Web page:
Section 110(2) of the Copyright Act was recently amended by the Technology, Education, and Copyright Harmonization Act of 2001, known as the TEACH Act, which broadens the classroom exemption to accommodate the use of copyrighted works, including audiovisual works, in connection with certain distance education technologies, such as digital delivery systems, subject to numerous technical and administrative requirements. The TEACH Act permits the use of closed-circuit, downloading and streaming technologies to digitally deliver limited portions of an audiovisual work (whether in a classroom or a non-classroom setting), as long as the transmission is directed by the instructor, the performance is directly related to the teaching content, and the transmission is limited, to the extent technologically feasible, to the students officially enrolled in the class, among many other requirements. Limited portions of analog versions of audiovisual works may be converted to a digital format if all requirements of the
Act are met, but only if no digital versions of such works are available from the copyright owner. For example, Schlessinger Media programs are all available in digital format and, therefore, the analog versions of the programs may not be converted to digital format without Schlessinger Media's written permission. Furthermore, copyrighted works that are produced or marketed primarily for mediated instructional activities for transmission via digital networks (such as the digital versions of Schlessinger Media programs) are completely excluded from the TEACH Act exemption. The use of such works with digital delivery systems without the copyright owner's permission may subject the user to liability for copyright infringement. A future article will feature a detailed discussion about the TEACH Act.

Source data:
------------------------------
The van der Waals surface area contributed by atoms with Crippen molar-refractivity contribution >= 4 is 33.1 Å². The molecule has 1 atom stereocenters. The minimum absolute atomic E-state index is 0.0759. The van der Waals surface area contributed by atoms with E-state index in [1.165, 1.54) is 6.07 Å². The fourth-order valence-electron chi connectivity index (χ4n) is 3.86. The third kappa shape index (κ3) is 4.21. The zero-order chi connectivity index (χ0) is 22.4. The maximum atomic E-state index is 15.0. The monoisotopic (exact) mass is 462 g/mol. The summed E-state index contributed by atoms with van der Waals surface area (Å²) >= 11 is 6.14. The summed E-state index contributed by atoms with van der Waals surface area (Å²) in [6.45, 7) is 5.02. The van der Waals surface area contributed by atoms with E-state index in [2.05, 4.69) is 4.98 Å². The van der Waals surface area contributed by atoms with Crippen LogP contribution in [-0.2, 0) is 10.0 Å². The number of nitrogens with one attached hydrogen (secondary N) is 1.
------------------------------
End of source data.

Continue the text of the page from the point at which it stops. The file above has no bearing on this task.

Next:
Purchasing Digital Delivery Rights
Many of your videos that have been purchased for your classrooms or libraries may have been sold by your supplier with certain rights. For example, many suppliers sell their videos with a grant of public performance rights or with duplication rights. These types of grants should be carefully reviewed by your legal advisor to determine if they allow both the right to make digital copies and the right to show the video in school by means of the specific type of delivery system used by your network. These grants may not be broad enough in scope to allow a video to be delivered by means of your delivery system, and, therefore, permission must be obtained from the copyright owner of the video.
If you are fortunate enough to have or to be building a digital video delivery system in your school district, you have a lot to consider in managing your video collection. Most videos that have been produced or released by major studios do not come with digital delivery rights, but many producers in the educational market sell these rights today in a variety of formats and bitrates.
For more information about obtaining digital rights for any Schlessinger Media program, click here or please contact email@example.com.